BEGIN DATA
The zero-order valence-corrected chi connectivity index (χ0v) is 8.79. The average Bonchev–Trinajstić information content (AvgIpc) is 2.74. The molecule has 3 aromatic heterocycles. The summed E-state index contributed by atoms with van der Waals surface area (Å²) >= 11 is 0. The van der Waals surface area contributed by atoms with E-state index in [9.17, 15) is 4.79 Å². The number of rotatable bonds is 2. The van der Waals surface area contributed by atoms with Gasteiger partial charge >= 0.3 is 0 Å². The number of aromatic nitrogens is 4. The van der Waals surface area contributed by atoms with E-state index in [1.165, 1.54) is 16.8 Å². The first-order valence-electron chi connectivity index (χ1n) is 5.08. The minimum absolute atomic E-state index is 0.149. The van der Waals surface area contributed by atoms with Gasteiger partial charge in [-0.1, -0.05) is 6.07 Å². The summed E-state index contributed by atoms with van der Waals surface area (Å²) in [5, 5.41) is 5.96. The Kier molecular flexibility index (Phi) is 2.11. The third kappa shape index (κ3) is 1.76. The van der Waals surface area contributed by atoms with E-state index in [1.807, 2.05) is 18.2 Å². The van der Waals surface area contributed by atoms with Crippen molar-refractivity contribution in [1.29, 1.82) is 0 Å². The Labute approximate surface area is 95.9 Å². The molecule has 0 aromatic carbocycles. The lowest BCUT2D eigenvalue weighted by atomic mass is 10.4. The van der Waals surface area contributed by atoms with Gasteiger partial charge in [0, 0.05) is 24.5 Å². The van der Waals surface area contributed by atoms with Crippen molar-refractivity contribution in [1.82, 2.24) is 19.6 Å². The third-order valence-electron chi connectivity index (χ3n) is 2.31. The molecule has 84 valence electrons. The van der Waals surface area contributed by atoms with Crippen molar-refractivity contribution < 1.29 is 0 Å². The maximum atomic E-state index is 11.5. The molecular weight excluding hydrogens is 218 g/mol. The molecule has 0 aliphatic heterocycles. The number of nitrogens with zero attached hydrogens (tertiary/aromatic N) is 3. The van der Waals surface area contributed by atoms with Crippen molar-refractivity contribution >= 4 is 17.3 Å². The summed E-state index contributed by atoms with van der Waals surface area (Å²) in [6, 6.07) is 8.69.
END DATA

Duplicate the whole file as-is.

The zero-order valence-corrected chi connectivity index (χ0v) is 8.79. The average Bonchev–Trinajstić information content (AvgIpc) is 2.74. The molecule has 3 aromatic heterocycles. The summed E-state index contributed by atoms with van der Waals surface area (Å²) >= 11 is 0. The van der Waals surface area contributed by atoms with E-state index in [9.17, 15) is 4.79 Å². The number of rotatable bonds is 2. The van der Waals surface area contributed by atoms with Gasteiger partial charge >= 0.3 is 0 Å². The number of aromatic nitrogens is 4. The van der Waals surface area contributed by atoms with E-state index in [1.165, 1.54) is 16.8 Å². The first-order valence-electron chi connectivity index (χ1n) is 5.08. The minimum absolute atomic E-state index is 0.149. The van der Waals surface area contributed by atoms with Gasteiger partial charge in [-0.1, -0.05) is 6.07 Å². The summed E-state index contributed by atoms with van der Waals surface area (Å²) in [5, 5.41) is 5.96. The Kier molecular flexibility index (Phi) is 2.11. The third kappa shape index (κ3) is 1.76. The van der Waals surface area contributed by atoms with E-state index in [1.807, 2.05) is 18.2 Å². The van der Waals surface area contributed by atoms with Crippen molar-refractivity contribution in [1.29, 1.82) is 0 Å². The Labute approximate surface area is 95.9 Å². The molecule has 0 aromatic carbocycles. The lowest BCUT2D eigenvalue weighted by atomic mass is 10.4. The van der Waals surface area contributed by atoms with Gasteiger partial charge in [0, 0.05) is 24.5 Å². The van der Waals surface area contributed by atoms with Crippen molar-refractivity contribution in [1.82, 2.24) is 19.6 Å². The third-order valence-electron chi connectivity index (χ3n) is 2.31. The molecule has 84 valence electrons. The van der Waals surface area contributed by atoms with Crippen molar-refractivity contribution < 1.29 is 0 Å². The maximum atomic E-state index is 11.5. The molecular weight excluding hydrogens is 218 g/mol. The molecule has 0 aliphatic heterocycles. The number of nitrogens with zero attached hydrogens (tertiary/aromatic N) is 3. The van der Waals surface area contributed by atoms with Crippen molar-refractivity contribution >= 4 is 17.3 Å². The summed E-state index contributed by atoms with van der Waals surface area (Å²) in [6, 6.07) is 8.69.